How Introverts Interact With The World Differently Than Extroverts

How Introverts Interact With The World Differently Than Extroverts

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I think it’s easy to discount the differences between introverts and extroverts, but the differences are truly night and day. Psychologists have nailed down some of the clear differences that introverts display.

“Shyness is about fear of social judgment,” Said Susan Cain in her 2012 TED Talk, The Power Of Introverts. “Introversion is more about how do you respond to stimulation, including social stimulation. So extroverts really crave large amounts of stimulation, whereas introverts feel at their most alive and their most switched on and their most capable when they are in quieter, more low-key environments.”

For starters, introverts simply shut down when they get their alone time. Introverts have a breaking point when it comes to stimulation. Social interactions are taxing to the overall energy levels of the introvert. Introverts are happy to see the people they love, but when they reach that breaking point, they need their alone time. Don’t take it personally.

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Interestingly enough, introverts hate talking on the phone. This is something we have in common. Introverts tend to screen their calls. Introverts also tend to avoid small talk, which is a rather notorious portion of having a phone conversation. Often, introverts will simply call you back when they have the energy to deal with talking to you on the phone.

For an introvert, their moods have nothing to do with their environment. Have you ever found yourself surrounded by angry people and begin feeling angry yourself? Introverts don’t tend to feel that way according to a study published in Frontiers of Human Neuroscience. Introverts don’t experience rushes of dopamine like extraverts do, which makes them generally impervious to their surrounding emotions.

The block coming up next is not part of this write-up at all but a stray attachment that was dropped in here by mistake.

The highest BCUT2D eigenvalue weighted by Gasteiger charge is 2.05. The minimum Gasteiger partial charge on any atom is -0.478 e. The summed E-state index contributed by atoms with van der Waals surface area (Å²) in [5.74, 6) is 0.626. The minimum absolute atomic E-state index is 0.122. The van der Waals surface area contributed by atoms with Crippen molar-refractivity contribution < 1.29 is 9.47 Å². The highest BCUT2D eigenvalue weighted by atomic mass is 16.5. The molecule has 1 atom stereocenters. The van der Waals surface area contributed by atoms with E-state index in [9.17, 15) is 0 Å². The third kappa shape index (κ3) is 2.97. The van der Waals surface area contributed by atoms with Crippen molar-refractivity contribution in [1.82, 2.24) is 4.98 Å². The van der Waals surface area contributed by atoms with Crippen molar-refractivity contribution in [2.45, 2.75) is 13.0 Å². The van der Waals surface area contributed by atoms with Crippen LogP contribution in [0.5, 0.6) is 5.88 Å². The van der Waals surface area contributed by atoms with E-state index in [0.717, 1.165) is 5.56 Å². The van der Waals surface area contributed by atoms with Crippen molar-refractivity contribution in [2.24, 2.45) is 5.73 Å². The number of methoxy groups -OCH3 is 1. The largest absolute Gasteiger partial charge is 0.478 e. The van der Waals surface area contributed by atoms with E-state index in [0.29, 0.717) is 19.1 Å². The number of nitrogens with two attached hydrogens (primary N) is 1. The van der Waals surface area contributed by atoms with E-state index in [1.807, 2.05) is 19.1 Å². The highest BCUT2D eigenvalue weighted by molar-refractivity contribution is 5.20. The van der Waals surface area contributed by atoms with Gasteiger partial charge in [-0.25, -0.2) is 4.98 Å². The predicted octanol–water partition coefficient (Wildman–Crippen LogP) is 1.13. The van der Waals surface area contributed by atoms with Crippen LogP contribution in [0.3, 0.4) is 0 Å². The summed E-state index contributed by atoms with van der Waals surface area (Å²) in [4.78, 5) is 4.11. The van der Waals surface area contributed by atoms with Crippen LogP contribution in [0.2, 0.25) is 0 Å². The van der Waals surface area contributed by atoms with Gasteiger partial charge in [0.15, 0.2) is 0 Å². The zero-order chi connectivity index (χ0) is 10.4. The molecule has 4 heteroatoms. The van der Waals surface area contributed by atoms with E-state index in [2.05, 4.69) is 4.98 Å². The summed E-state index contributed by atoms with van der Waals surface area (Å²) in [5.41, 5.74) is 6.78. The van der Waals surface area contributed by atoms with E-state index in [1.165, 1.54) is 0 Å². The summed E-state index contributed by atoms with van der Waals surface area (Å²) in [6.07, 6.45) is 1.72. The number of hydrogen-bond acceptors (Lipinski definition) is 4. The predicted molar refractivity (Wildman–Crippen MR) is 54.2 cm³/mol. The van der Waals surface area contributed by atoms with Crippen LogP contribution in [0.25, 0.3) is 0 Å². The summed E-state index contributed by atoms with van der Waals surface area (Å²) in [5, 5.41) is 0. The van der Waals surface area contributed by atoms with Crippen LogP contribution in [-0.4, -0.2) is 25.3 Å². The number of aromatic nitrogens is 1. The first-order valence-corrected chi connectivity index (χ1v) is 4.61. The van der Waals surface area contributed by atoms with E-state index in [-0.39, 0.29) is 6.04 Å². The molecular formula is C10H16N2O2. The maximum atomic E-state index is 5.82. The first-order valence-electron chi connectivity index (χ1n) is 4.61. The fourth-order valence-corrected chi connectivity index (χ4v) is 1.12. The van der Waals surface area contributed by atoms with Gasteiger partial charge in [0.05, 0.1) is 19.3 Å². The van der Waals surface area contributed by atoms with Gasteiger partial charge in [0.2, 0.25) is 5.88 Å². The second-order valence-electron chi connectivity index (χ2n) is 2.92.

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Introverts tend to think through what they have to say before they say it. Introverts have a reputation for being good at listening. They take their time before they say anything, often reflecting on what’s being said instead of talking about it out loud. They may seem shy, but that’s not necessarily the case.

Introverts hang out close to exits when it large, crowded places. They can feel physically uncomfortable in crowded places, but are often able to remedy that discomfort by being on the periphery of a crowd.

Introverts are naturally more creative and detail-oriented than their extroverted counterparts. They spend time alone or in small groups devoted to small tasks, like creative motivations and solving problems. They’re great in work environments for that reason. Hiring an introvert onto your team is often a good idea.

Introverts may get distracted easily, but they’re often dedicated to projects and routinely aren’t bored. Introverts are dedicated to tasks but their attention span can be compromised by overstimulation (see: phone calls). They’re often sensitive to their surroundings and can get overwhelmed in larger crowds.

But being overwhelmed by a crowd doesn’t mean introverts can’t be performers. Introverts are often able to succeed on stage, in political roles, and as musicians, but they tend to fall short when it comes to one on one chit chatting afterward. Being on stage removes introverts from the crowd itself and is a more comfortable place for them than not.

Understanding that there’s more to introverts than meets the eye is critical in learning how to work with one, be friends with one, or be in a relationship with one. It’s not all bad, but you should be sensitive.

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